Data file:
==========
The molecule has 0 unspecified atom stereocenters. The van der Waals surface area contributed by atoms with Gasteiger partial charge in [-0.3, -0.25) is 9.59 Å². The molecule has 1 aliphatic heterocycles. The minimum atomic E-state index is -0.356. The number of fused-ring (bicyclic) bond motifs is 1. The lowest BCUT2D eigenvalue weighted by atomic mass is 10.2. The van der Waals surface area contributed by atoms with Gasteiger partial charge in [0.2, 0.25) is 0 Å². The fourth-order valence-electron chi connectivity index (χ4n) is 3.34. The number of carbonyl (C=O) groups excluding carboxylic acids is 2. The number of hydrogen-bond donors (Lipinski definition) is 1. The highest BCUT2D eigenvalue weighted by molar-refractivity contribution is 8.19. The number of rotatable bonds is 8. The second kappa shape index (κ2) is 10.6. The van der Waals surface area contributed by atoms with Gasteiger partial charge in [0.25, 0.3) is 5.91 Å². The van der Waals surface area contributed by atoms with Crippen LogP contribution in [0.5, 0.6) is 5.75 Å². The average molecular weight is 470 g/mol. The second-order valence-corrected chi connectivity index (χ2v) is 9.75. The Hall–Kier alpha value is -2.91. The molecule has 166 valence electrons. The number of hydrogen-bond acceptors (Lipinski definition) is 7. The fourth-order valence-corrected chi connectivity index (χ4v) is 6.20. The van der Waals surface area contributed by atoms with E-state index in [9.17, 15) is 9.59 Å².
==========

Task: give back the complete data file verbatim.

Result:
The molecule has 0 unspecified atom stereocenters. The van der Waals surface area contributed by atoms with Gasteiger partial charge in [-0.3, -0.25) is 9.59 Å². The molecule has 1 aliphatic heterocycles. The minimum atomic E-state index is -0.356. The number of fused-ring (bicyclic) bond motifs is 1. The lowest BCUT2D eigenvalue weighted by atomic mass is 10.2. The van der Waals surface area contributed by atoms with Gasteiger partial charge in [0.2, 0.25) is 0 Å². The fourth-order valence-electron chi connectivity index (χ4n) is 3.34. The number of carbonyl (C=O) groups excluding carboxylic acids is 2. The number of hydrogen-bond donors (Lipinski definition) is 1. The highest BCUT2D eigenvalue weighted by molar-refractivity contribution is 8.19. The number of rotatable bonds is 8. The second kappa shape index (κ2) is 10.6. The van der Waals surface area contributed by atoms with Gasteiger partial charge in [0.25, 0.3) is 5.91 Å². The van der Waals surface area contributed by atoms with Crippen LogP contribution in [0.5, 0.6) is 5.75 Å². The average molecular weight is 470 g/mol. The second-order valence-corrected chi connectivity index (χ2v) is 9.75. The Hall–Kier alpha value is -2.91. The molecule has 166 valence electrons. The number of hydrogen-bond acceptors (Lipinski definition) is 7. The fourth-order valence-corrected chi connectivity index (χ4v) is 6.20. The van der Waals surface area contributed by atoms with E-state index in [9.17, 15) is 9.59 Å².